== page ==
Humanity & Inclusion in Chad
Our teams worked in Chad on several occasions between 1982 and 2000, with its primary focus on physical rehabilitation activities. Since October 2014, we have focused on reducing the threat of explosive remnants of war and provide essential assistance to the victims of these weapons.
The presence of these weapons is a major obstacle to the country’s development. Thousands of people are living under the constant threat of landmines and explosive remnants of war, the legacy of four decades of successive wars in Chad.
President Idriss Déby died April 20, 2021, the day after his fifth re-election. While Chad has experienced a deep economic recession since the 2016 presidential election and the 2014 drop in oil prices, the death of the former president plunges the country into a period of uncertainty. Chad has a population of over 16 million people, half of whom live below the poverty line, according to the World Bank.
Chad has been affected by various humanitarian crises since 2003. These crises are related to major population movements in border areas, including refugees from Sudan in the east, refugees and returnees from the Central African Republic in the south, and more recently Nigerian refugees and internally displaced people in the Lac Province in the west of the country. In 2020, the government conducted Operation Bohoma Anger in an attempt to eradicate destabilizing armed groups in the Lac region. Attacks, kidnappings, murders, robberies, and fires have continued regardless and the security situation is increasingly unstable.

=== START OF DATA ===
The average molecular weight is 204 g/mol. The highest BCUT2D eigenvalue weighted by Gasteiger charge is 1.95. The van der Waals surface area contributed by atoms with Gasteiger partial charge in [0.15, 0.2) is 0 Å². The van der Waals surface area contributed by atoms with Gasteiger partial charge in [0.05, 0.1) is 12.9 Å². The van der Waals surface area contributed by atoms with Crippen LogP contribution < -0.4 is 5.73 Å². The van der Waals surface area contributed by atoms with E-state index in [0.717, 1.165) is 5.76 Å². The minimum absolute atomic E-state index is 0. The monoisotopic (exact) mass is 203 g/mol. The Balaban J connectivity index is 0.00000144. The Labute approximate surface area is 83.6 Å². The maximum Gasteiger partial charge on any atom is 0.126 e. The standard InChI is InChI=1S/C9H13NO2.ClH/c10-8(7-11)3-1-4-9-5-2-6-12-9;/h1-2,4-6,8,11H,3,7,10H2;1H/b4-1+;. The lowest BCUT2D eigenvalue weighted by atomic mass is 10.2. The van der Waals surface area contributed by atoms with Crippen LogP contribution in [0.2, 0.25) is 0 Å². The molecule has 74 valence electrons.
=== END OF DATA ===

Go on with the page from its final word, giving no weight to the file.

Areas of Intervention
- Protection and risk reduction
- Armed violence reduction
- Health and prevention
Humanity & Inclusion's 112-member staff implements emergency response and development projects, and builds on its core activities, including mine action, assistance to people with disabilities, inclusion, physical rehabilitation, and inclusive education. Teams seek innovative and sustainable solutions to better respond to actual needs and to support the socio-economic development of communities in need. For example, in the north of the country, Humanity & Inclusion has launched a large-scale Demining and Economic Development Project (PRODECO) in consortium with Mine Advisory Group, SECADEV and the Swiss Foundation for Mine Action.
In the Lake region, Humanity & Inclusion contributes to the protection and schooling of children and conducts risk education for hosts and displaced persons affected by crisis. Staff also accompanies children with disabilities through psychosocial support.
The ODYSSEE 2025 project has also enabled Humanity & Inclusion to build on its innovative approach to mine action through the use of drones, electronic tablets and new technologies in order to improve the responsiveness and relevance of its armed violence reduction actions.